Akamai could be up for sale

Rob Powell / Telecom Ramblings
12 Jan 2018

A recent Bloomberg report claims that Akamai is working with Morgan Stanley to explore strategic alternatives. On the table, apparently, is a sale of the company. To whom, though?

The move may be in response to pressure from Elliot Management Corp, which holds a 6.5% stake in Akamai and has been pushing the company to consider ways to maximize shareholder value. The thesis is that Akamai's core business is being challenged by big content's moves to bring such capabilities in-house.

Now, it's not the first time Akamai has faced overall trends that threatened to divert revenue away from the middle man, yet the company always seems to come out on top. I don't really believe that this time is different, but just as a theoretical exercise let's consider who might do the buying.

From the network infrastructure side, it would probably take a major network operator like Verizon or AT&T or Comcast or CenturyLink to do such a deal. In particular, Verizon's appetite for Yahoo and other content certainly could fit well with Akamai. If the opportunity were right, I think they might jump at it. But I doubt they'd pay the premium required in this case.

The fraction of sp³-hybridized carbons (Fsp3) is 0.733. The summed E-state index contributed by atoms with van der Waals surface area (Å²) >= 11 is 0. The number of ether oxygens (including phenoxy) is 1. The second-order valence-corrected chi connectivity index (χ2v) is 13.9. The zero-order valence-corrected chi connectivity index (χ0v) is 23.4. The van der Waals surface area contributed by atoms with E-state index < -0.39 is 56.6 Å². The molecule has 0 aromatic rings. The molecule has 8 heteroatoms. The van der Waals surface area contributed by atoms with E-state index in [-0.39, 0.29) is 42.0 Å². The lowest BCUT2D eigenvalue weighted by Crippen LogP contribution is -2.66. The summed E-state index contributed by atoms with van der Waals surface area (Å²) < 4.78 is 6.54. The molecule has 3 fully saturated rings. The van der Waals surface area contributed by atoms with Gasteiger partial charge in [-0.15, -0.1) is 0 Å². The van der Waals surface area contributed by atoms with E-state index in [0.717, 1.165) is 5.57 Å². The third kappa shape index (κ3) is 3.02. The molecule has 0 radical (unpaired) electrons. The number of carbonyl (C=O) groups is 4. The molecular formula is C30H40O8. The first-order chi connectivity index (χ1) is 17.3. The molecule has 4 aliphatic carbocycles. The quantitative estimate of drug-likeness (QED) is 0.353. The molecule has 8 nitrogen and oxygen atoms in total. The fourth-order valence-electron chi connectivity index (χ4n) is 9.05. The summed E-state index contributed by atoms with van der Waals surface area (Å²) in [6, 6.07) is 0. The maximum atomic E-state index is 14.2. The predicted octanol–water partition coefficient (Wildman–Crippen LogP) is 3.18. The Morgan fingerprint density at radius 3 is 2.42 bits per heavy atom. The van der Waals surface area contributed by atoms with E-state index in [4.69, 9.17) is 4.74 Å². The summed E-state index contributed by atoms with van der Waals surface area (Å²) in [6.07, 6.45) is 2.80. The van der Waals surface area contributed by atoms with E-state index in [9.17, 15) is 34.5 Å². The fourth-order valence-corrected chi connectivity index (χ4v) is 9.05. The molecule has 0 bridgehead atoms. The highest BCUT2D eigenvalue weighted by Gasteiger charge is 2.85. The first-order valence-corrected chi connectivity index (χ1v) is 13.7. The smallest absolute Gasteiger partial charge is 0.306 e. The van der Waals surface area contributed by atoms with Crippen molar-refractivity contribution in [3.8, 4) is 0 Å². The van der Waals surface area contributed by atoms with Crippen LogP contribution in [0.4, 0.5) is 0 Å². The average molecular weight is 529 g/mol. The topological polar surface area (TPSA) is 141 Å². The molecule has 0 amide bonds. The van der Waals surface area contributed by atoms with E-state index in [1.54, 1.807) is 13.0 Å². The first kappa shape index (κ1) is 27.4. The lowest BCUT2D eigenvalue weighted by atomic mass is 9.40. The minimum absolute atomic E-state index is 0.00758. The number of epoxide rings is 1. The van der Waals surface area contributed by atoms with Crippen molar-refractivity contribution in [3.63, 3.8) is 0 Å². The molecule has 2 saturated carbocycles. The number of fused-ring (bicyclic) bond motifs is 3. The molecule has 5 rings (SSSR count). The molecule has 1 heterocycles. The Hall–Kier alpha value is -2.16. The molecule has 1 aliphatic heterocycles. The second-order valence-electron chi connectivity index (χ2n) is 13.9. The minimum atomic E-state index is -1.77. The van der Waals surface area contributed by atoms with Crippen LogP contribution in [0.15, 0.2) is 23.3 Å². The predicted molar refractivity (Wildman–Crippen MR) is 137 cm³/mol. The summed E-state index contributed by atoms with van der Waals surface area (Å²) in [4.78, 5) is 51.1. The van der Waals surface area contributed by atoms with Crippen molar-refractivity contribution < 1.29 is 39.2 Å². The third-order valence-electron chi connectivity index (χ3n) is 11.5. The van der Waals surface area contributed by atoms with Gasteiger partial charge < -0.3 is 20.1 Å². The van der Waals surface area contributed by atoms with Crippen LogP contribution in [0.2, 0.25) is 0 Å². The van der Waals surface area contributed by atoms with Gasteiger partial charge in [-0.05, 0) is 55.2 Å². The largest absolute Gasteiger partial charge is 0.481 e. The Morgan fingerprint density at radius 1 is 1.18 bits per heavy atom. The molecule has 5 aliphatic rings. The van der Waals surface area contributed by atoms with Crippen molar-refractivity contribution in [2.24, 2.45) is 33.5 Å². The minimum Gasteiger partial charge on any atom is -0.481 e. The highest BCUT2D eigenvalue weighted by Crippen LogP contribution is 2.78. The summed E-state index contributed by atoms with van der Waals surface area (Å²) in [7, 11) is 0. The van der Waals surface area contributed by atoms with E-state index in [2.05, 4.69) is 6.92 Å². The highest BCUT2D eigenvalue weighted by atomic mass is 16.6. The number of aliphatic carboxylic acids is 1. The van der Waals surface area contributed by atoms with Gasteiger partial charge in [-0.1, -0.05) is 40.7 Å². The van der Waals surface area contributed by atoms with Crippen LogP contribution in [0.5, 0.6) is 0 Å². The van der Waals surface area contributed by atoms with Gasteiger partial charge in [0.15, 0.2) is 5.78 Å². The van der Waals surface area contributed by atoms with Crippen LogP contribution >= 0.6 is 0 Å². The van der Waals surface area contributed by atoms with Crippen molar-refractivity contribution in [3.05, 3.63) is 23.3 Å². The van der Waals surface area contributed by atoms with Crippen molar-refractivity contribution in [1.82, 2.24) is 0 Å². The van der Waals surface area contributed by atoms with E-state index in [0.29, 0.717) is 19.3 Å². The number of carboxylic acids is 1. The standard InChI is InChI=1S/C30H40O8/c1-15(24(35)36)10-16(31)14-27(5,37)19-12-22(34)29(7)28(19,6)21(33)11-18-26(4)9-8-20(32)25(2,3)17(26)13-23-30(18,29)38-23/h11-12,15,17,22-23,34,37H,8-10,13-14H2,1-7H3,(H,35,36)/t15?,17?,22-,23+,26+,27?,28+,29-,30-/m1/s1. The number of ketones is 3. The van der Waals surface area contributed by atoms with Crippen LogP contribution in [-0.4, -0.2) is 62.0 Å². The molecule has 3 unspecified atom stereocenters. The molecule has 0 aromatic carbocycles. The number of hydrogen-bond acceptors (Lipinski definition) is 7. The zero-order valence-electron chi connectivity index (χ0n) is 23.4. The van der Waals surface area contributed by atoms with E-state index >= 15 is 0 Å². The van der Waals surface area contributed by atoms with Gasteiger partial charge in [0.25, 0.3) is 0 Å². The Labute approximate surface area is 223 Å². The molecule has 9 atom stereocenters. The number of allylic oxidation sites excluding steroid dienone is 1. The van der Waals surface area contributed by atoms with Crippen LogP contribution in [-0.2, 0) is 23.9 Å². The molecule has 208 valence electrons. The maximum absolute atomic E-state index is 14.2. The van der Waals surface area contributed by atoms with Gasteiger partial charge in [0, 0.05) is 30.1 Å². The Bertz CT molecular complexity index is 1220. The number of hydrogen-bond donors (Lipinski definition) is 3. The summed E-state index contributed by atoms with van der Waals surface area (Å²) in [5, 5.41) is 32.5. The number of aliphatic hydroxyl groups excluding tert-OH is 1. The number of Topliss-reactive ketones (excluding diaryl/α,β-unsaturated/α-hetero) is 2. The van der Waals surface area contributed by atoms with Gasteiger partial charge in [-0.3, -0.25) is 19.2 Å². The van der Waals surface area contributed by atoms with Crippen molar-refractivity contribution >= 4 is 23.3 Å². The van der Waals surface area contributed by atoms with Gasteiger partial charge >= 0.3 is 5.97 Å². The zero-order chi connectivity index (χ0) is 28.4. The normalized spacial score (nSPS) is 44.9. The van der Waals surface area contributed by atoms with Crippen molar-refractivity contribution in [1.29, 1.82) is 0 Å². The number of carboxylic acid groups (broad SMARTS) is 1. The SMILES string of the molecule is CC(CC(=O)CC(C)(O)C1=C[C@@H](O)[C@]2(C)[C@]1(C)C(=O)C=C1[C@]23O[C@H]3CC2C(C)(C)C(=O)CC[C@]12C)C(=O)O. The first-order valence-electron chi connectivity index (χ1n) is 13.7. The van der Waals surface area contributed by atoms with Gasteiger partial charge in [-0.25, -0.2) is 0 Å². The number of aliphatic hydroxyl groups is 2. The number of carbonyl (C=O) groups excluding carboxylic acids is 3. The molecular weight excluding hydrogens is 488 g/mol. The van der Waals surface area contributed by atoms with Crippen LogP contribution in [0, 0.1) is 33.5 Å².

It's a bit more interesting from the content/cloud side of course. Since they are building such infrastructure in-house, it's not such a stretch to think that one of Google, Microsoft, Facebook, Apple, or Amazon could decide to drop $12 billion to 15 billion to instantly scale it. But there are channel conflicts in there that give me pause.

The other option would be for private equity to move in and take the company private. If there is private equity out there that thinks Akamai isn't taking advantage of all the opportunities on its plate and that it could grow faster and more profitably if not tethered to a publicly floated stock, then sure. But again, it's not as if Akamai is hurting for resources to invest.

I still think the most likely thing is for Akamai to continue to forge its own path, as it always does. But I could be wrong.

This article was authored by Rob Powell and was originally posted on Telecomramblings.com

Rob Powell is founder & editor of Telecom Ramblings, which was set up in 2008. The website is dedicated to discussing trends and developments in the telecom industry.

Related content

No Comments Yet! Be the first to share what you think!
This website uses cookies
This provides customers with a personalized experience and increases the efficiency of visiting the site, allowing us to provide the most efficient service. By using the website and accepting the terms of the policy, you consent to the use of cookies in accordance with the terms of this policy.